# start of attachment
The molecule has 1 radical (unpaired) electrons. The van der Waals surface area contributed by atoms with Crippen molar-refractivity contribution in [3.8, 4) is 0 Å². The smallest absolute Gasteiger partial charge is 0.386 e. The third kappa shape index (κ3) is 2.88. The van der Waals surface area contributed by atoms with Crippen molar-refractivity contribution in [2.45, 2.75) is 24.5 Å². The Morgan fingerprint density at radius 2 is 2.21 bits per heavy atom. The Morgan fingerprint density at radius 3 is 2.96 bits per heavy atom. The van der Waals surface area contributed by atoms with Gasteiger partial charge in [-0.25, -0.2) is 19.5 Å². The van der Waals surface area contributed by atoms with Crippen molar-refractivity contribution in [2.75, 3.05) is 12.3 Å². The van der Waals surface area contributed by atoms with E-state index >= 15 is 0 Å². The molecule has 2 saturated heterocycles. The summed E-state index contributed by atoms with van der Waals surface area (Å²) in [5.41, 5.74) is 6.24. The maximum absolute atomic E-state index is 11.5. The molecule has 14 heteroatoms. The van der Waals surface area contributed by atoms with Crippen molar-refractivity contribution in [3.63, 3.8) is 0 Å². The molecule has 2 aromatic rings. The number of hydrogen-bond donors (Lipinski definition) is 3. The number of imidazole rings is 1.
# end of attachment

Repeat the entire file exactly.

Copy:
The molecule has 1 radical (unpaired) electrons. The van der Waals surface area contributed by atoms with Crippen molar-refractivity contribution in [3.8, 4) is 0 Å². The smallest absolute Gasteiger partial charge is 0.386 e. The third kappa shape index (κ3) is 2.88. The van der Waals surface area contributed by atoms with Crippen molar-refractivity contribution in [2.45, 2.75) is 24.5 Å². The Morgan fingerprint density at radius 2 is 2.21 bits per heavy atom. The Morgan fingerprint density at radius 3 is 2.96 bits per heavy atom. The van der Waals surface area contributed by atoms with Gasteiger partial charge in [-0.25, -0.2) is 19.5 Å². The van der Waals surface area contributed by atoms with Crippen molar-refractivity contribution in [2.75, 3.05) is 12.3 Å². The van der Waals surface area contributed by atoms with E-state index >= 15 is 0 Å². The molecule has 2 saturated heterocycles. The summed E-state index contributed by atoms with van der Waals surface area (Å²) in [5.41, 5.74) is 6.24. The maximum absolute atomic E-state index is 11.5. The molecule has 14 heteroatoms. The van der Waals surface area contributed by atoms with Crippen molar-refractivity contribution in [3.63, 3.8) is 0 Å². The molecule has 2 aromatic rings. The number of hydrogen-bond donors (Lipinski definition) is 3. The number of imidazole rings is 1.